For the Childrens' Sake by Susan Macaulay Schaeffer, which has been highly recommended by a good friend

Having a Mary Heart in a Martha World by Joanna Weaver which I have been told might help me feel less guilty about not always achieving a million things every day (!)

and I have also just obtained a copy of

The Complete Writings of Charlotte Mason which I am very excited about, but only plan to take Volume 1 on this trip! I have heard so many people comment on Charlotte Mason and I have noticed that much of her key tenets align with my own philosophy of education and childhood, so I am keen to read direct from the source.

Its a busy few days, trying to pack with three active little boys roaming around. Our African adventures will include a wedding, a third birthday (the request is for a 'slug' cake, which should be quite easy to achieve) and of course Christmas which will be very different to that in our UK environment. I'll be excited to report back in a few months time!

I pray that these next few months are a time of blessing for you also, and that you can see God working through your efforts to 'train up a child in the way that he should go'.


Monday, 19 November 2012

Learning Styles: a simple lesson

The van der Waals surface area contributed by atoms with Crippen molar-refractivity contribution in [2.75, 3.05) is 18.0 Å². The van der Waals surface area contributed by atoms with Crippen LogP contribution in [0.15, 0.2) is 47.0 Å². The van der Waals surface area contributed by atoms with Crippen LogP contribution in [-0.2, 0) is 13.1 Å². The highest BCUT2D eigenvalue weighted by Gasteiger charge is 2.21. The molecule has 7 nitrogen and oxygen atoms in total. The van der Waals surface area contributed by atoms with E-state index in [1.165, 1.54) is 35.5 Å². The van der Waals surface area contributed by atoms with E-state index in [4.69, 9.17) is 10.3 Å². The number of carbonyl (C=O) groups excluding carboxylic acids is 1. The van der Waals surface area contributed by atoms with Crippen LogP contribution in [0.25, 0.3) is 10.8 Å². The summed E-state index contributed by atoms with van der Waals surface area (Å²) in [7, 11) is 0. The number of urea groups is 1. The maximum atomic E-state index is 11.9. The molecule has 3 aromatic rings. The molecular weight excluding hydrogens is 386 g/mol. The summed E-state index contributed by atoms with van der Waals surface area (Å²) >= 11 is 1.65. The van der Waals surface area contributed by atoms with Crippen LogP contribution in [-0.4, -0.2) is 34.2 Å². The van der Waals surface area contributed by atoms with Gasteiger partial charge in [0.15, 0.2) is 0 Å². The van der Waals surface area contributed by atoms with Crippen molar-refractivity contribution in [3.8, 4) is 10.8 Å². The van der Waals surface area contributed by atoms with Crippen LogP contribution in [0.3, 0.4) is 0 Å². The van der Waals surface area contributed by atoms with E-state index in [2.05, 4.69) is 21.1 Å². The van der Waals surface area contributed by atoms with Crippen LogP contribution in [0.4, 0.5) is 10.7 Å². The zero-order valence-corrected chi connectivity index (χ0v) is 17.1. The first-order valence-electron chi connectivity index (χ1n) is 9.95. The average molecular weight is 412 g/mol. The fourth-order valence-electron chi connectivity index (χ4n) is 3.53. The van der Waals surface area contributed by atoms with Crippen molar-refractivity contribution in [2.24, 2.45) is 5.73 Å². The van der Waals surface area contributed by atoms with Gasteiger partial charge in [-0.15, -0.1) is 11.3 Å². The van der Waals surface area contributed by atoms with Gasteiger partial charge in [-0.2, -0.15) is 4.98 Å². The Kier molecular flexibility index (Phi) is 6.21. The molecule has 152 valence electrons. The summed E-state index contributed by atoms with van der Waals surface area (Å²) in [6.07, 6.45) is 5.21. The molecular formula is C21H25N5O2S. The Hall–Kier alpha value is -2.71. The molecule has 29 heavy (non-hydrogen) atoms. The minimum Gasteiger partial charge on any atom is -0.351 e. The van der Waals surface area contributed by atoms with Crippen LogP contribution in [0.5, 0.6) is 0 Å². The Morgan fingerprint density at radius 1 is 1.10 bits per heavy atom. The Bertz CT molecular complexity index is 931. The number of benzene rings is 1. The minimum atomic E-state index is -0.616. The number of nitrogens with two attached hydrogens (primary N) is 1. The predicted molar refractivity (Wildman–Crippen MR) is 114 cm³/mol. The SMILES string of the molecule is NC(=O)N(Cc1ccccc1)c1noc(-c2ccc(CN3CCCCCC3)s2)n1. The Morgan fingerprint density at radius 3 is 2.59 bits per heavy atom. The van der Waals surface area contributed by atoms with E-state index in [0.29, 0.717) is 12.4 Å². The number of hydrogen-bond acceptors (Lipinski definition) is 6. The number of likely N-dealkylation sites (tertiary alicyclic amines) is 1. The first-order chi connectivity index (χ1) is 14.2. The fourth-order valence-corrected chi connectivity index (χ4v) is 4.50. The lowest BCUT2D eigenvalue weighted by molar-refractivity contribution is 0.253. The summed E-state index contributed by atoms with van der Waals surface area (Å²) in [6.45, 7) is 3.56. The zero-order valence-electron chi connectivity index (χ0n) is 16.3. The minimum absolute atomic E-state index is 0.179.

I've recently posted about how our children surprise us by their level of understanding of the things of God. This morning was another such example. I was running a little unprepared for a Bible study, so read the passage (Joshua chapter 8, all about the conquest of Ai) out loud whilst the boys were playing with their cars. I tried to get them to sit still for the Bible story, but to be honest, was a bit lax (in my view) and allowed them to play around me whilst I read on. However, suddenly the three year old was underneath the dining table, busily working on something. I asked what, and he explained he was setting an ambush. He then basically re-enacted the story I had just read using his toy cars. I was challenged! I had not thought he was listening, but in fact he was processing the story the whole time. This made me reflect on learning styles, and how boys in particularl can be more 'kinaesthetic', liking to fiddle or doodle rather than sitting stock still (and indeed may be mislabelled as having some form of ADHD...). I need to consider this in more detail, but today, just wanted to share an encouragement!